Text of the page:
USA Sun 10/31/2004
I'm in London right now, by myself. I've been to Munich, Amsterdam, Brussels, Dublin, Dingle, and Galway by myself before coming here.The funniest was when I was in Oktoberfest by myself. I got there really early to get a seat and I felt like a real moron sitting at this huge table all by myself. Eventually the place started filling up and these German girls asked if they could sit at my table. I told them sure and they filled it with a few friends. A few minutes later they informed me they needed room for one more and they needed me to move, which I that was awesome of them. So they asked the guys at the table next to ours if I could sit there and they said sure.
It was three Itallian guys that barely spoke English and I had the time of my life with them. We communicated with mostly hand signals and what little we knew of each other's languages. After we stumbed out of the beer tent arm in arm drunk. I gave them my Email and I told them if they ever come to LA we'll drink. They told me I was a great friend. I haven't heard from them yet. Hopefully I'll party with my great friends again.
Los Angeles, CA USA Thu 10/07/2004
Pros and Cons
My freshman trip to Europe was actually solo, simply because my travel partener did not have the money in the end to buy the ticket. Reluctantly, I boarded the plane and headed off into the undiscovered country across the pond. After shaking off the initial jetlag, I found myself walking through the streets of A'dam telling myself "I can't believe you're doing this solo! Are you crazy? You don't even eat in restaurants alone!"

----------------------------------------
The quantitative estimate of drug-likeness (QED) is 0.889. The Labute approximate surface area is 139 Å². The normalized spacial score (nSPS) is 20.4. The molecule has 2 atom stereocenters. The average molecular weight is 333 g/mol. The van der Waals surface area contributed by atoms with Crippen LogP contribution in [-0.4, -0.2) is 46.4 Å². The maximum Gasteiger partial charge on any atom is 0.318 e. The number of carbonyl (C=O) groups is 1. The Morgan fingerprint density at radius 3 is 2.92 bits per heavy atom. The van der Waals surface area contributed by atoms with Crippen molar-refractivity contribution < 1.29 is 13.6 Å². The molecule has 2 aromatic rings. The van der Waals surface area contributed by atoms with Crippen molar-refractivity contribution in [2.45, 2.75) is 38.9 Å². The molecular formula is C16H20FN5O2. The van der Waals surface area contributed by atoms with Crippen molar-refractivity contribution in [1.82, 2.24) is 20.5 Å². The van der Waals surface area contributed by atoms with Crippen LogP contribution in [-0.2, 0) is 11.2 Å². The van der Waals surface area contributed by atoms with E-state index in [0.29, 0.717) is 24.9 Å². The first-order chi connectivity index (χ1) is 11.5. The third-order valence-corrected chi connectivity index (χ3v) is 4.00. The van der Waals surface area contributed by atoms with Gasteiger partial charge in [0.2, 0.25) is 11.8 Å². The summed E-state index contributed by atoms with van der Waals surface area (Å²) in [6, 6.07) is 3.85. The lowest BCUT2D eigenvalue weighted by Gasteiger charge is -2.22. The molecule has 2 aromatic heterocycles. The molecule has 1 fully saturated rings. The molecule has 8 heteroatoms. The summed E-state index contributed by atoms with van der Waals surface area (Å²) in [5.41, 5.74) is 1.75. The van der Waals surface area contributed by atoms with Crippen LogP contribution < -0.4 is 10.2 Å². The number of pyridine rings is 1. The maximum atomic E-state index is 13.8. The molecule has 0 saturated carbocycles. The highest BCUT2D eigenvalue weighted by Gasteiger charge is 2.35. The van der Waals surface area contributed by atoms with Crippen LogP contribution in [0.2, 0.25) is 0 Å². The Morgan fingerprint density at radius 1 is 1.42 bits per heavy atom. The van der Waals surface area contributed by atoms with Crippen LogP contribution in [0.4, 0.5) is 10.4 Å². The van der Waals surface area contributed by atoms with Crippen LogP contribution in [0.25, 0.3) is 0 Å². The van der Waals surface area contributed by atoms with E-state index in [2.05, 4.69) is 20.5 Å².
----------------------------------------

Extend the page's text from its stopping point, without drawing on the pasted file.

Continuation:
Later that first day, I met some fellow travellers my age from the UK that just happened to be in A'dam as long as I was. I was kinda embarrassed to say that I was by myself, and shrugged off questions about who I was with. We ended up going out and indulging in all of A'dam's hedonistic pleasures that night and had one of the best times of my life! We hung out every day that I was in Amsterdam and I enjoyed their company tremendously, and still keep in touch with them.
I took the Thalys into Paris from Amsterdam later that week, leaving my newfound British buddis behind. I did not have the luck of finding anyone to do Paris with that I did in A'dam, and it was kinda depressing, especially since it was the most romantic place I had ever been. I kept myself busy by visiting all of the places that I had always wanted to go... Jim Morrison's grave, La Tour Eiffel, etc. and in the end, found an independence in myself and a freedom that I had never felt. I had no ball and chain holding me against doing what I want and going where I wanted to go! If I felt like eating croissants every day, I did it!
Point being, there are both pros and cons. Sometimes I look back at those times and it is hard knowing that I have no one close to share those great times with, but on the other hand, I did what I really wanted to do and learned that I was capable of anything as long as I made the decision to do so.
IL USA Mon 10/04/2004
Dining alone can, indeed, be lonely. But, as others have noted, it can also be quite rewarding. As in other aspects of solo travel, it gives you more opportunities to meet people.
Early in my first trip to Germany, I walked into a restaurant and, in my extremely limited German, asked for table for myself. Evidently, the hostess told me that they were full, but I didn't understand anything she'd said - I just stood there looking dumb. Just then, a couple said something in German to the hostess and she seated me at their table. It turned out that this was a Brittish couple that loved to spend time in Germany. We talked for several hours and they gave me quite a bit of useful information that made the rest of my trip much better. So, you *never* know what can happen!